Carbon Footprint of Cemetaries
by Hanna Feek
Cemetary Carbon Footprints
The Carbon Footprint of Cemetaries
I spoke with Joe Sehee & agree with his basic premise that traditional burial methods are costly on a number of fronts. Green burial methods provide consumers a different choice but as Joe mentions, there are many shades of green.
Educating the funeral industry & their clients about the negative aspects of embalming, etc. is a good first step but I question the rationale being used to suggest that "green burials" are sustainable to the planet.
Ref: Sustainability, is the potential for long-term maintenance of well being, which has environmental, economic and social dimensions.
Efficient & effective re-cycling is a huge goal in the matrix of human life.
Cemeteries are special waste sites, different than a landfill site because they look better above the ground, but what is actually taking place below the ground?
Green burials typically do not require the removal of any man made materials such bone implants (plastics, screws etc.) used for hip or knee replacements. Environmentally toxic lithium in pacemakers, mercury in teeth fillings do not decompose in an eco-friendly manner...they remain in the ground, ready to infiltrate the soil and groundwater.
Ref: The natural decay of buried human corpses can have a negative impact on groundwater. Contamination occurs as a result of organic residues and pathogens (germs and viruses) that are generated during the process of decay.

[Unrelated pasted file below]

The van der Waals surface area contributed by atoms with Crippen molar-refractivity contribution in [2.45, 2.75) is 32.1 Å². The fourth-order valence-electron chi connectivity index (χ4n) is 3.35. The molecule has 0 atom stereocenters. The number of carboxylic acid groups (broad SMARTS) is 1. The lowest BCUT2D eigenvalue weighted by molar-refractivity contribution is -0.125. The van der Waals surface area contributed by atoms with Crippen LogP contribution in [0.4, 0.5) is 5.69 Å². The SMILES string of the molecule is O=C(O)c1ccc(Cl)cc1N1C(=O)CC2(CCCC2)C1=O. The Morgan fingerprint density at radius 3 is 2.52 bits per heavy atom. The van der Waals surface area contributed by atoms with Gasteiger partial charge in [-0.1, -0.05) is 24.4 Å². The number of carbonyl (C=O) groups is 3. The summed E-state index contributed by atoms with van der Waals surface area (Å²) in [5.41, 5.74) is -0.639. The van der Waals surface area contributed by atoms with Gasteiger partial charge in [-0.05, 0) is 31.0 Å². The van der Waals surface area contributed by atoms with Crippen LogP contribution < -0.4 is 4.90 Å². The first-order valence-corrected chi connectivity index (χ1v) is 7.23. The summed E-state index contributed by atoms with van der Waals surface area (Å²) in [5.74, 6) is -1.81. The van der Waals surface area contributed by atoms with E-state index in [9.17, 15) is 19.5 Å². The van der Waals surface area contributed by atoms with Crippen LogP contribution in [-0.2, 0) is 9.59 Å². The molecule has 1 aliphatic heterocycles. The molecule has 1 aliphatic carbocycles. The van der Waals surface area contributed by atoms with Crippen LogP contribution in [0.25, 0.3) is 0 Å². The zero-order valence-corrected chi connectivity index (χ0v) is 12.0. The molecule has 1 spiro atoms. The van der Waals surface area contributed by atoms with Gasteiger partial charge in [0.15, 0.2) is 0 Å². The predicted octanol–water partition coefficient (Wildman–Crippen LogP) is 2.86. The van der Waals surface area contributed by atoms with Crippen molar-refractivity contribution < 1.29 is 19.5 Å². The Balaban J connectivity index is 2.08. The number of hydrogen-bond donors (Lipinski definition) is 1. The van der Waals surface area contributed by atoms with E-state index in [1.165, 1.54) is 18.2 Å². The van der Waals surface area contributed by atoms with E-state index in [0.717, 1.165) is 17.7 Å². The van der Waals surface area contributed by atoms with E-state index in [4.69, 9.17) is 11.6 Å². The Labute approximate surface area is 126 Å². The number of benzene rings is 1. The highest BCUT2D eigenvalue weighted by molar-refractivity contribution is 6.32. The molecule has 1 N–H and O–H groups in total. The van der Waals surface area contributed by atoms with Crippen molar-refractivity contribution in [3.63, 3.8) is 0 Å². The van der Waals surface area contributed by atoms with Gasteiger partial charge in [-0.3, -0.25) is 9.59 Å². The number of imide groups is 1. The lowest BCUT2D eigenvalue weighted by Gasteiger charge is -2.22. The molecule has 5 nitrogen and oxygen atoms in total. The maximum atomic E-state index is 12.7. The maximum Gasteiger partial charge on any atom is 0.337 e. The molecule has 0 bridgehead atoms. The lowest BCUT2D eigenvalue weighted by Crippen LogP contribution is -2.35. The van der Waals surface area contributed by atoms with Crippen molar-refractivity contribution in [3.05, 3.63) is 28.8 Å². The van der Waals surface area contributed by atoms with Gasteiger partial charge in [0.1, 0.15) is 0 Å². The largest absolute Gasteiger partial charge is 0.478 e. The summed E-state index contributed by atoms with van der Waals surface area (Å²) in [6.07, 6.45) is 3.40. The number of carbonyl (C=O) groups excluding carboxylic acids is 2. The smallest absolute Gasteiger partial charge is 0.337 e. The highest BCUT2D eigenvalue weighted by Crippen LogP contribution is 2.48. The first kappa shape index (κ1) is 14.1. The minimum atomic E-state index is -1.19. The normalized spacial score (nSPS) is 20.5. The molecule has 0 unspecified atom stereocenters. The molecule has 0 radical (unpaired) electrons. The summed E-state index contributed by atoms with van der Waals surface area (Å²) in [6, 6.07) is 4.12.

Bodies are wasted with burial or cremation as a whole. People are dying while waiting on lists for organs. All dead bodies with salvageable organs should be utilized to help people needing organ transplants. Bodies with AIDS, cancer, hepatitis & other diseases should be donated for scientific research.
Human burial, whether traditional or green do not represent responsible recycling.
Ref: A Swedish company has developed a way to deal with human remains that removes the most pollutant aspects of burial by sending them the way of the Terminator. Swedish Ecological Burial company Promessa wants to freeze human bodies and shatter them into millions of pieces using mechanical vibrations.
Cemeteries occupy land and diminish future land uses; therefore, they create a lasting carbon-footprint.
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